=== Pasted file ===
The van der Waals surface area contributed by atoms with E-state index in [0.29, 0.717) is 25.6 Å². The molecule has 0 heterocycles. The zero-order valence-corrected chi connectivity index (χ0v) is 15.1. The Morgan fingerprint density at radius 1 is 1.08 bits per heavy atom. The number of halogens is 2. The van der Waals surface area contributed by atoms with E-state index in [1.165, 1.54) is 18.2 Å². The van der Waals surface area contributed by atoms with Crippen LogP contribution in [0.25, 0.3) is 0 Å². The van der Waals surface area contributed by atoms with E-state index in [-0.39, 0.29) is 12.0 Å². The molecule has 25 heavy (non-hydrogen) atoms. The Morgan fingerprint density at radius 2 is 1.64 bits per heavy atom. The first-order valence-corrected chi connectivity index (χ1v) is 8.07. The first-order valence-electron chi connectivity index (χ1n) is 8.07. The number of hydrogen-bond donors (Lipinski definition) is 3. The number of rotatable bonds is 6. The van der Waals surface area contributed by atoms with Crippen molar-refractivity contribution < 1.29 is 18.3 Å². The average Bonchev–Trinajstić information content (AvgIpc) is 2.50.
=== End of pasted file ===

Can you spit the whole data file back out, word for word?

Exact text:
The van der Waals surface area contributed by atoms with E-state index in [0.29, 0.717) is 25.6 Å². The molecule has 0 heterocycles. The zero-order valence-corrected chi connectivity index (χ0v) is 15.1. The Morgan fingerprint density at radius 1 is 1.08 bits per heavy atom. The number of halogens is 2. The van der Waals surface area contributed by atoms with E-state index in [1.165, 1.54) is 18.2 Å². The van der Waals surface area contributed by atoms with Crippen LogP contribution in [0.25, 0.3) is 0 Å². The van der Waals surface area contributed by atoms with E-state index in [-0.39, 0.29) is 12.0 Å². The molecule has 25 heavy (non-hydrogen) atoms. The Morgan fingerprint density at radius 2 is 1.64 bits per heavy atom. The first-order valence-corrected chi connectivity index (χ1v) is 8.07. The first-order valence-electron chi connectivity index (χ1n) is 8.07. The number of hydrogen-bond donors (Lipinski definition) is 3. The number of rotatable bonds is 6. The van der Waals surface area contributed by atoms with Crippen molar-refractivity contribution < 1.29 is 18.3 Å². The average Bonchev–Trinajstić information content (AvgIpc) is 2.50.